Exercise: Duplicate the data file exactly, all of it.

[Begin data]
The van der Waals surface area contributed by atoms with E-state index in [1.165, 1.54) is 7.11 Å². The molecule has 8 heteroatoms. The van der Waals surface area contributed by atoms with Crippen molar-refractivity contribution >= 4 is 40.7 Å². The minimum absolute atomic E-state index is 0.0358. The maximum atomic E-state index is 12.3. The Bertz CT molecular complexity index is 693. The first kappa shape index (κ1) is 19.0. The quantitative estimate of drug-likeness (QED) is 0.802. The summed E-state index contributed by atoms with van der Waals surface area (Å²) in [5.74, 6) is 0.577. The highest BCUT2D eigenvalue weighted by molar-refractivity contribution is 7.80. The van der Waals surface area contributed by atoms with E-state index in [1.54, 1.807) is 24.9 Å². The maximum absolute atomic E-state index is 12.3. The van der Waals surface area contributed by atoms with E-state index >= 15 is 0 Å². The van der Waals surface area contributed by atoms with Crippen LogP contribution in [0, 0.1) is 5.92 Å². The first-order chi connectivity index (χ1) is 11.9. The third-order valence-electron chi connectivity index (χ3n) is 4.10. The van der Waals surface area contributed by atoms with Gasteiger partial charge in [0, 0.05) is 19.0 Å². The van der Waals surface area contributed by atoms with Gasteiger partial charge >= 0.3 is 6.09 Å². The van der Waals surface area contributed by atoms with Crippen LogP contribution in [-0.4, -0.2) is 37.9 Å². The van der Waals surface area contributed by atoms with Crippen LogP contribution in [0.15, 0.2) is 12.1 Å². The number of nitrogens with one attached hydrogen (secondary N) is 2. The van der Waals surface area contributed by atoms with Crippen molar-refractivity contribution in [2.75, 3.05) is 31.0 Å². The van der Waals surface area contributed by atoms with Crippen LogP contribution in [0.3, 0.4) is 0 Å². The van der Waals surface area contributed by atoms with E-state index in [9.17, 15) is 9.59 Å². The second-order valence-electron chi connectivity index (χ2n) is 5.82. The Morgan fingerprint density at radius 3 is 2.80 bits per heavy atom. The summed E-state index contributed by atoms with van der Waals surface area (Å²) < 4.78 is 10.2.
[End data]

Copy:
The van der Waals surface area contributed by atoms with E-state index in [1.165, 1.54) is 7.11 Å². The molecule has 8 heteroatoms. The van der Waals surface area contributed by atoms with Crippen molar-refractivity contribution >= 4 is 40.7 Å². The minimum absolute atomic E-state index is 0.0358. The maximum atomic E-state index is 12.3. The Bertz CT molecular complexity index is 693. The first kappa shape index (κ1) is 19.0. The quantitative estimate of drug-likeness (QED) is 0.802. The summed E-state index contributed by atoms with van der Waals surface area (Å²) in [5.74, 6) is 0.577. The highest BCUT2D eigenvalue weighted by molar-refractivity contribution is 7.80. The van der Waals surface area contributed by atoms with E-state index in [1.54, 1.807) is 24.9 Å². The maximum absolute atomic E-state index is 12.3. The van der Waals surface area contributed by atoms with E-state index >= 15 is 0 Å². The van der Waals surface area contributed by atoms with Crippen LogP contribution in [0, 0.1) is 5.92 Å². The first-order chi connectivity index (χ1) is 11.9. The third-order valence-electron chi connectivity index (χ3n) is 4.10. The van der Waals surface area contributed by atoms with Gasteiger partial charge in [0, 0.05) is 19.0 Å². The van der Waals surface area contributed by atoms with Gasteiger partial charge >= 0.3 is 6.09 Å². The van der Waals surface area contributed by atoms with Crippen LogP contribution in [-0.4, -0.2) is 37.9 Å². The van der Waals surface area contributed by atoms with Crippen LogP contribution in [0.15, 0.2) is 12.1 Å². The number of nitrogens with one attached hydrogen (secondary N) is 2. The van der Waals surface area contributed by atoms with Crippen molar-refractivity contribution in [2.75, 3.05) is 31.0 Å². The van der Waals surface area contributed by atoms with Crippen LogP contribution in [0.3, 0.4) is 0 Å². The van der Waals surface area contributed by atoms with E-state index in [9.17, 15) is 9.59 Å². The second-order valence-electron chi connectivity index (χ2n) is 5.82. The Morgan fingerprint density at radius 3 is 2.80 bits per heavy atom. The summed E-state index contributed by atoms with van der Waals surface area (Å²) < 4.78 is 10.2.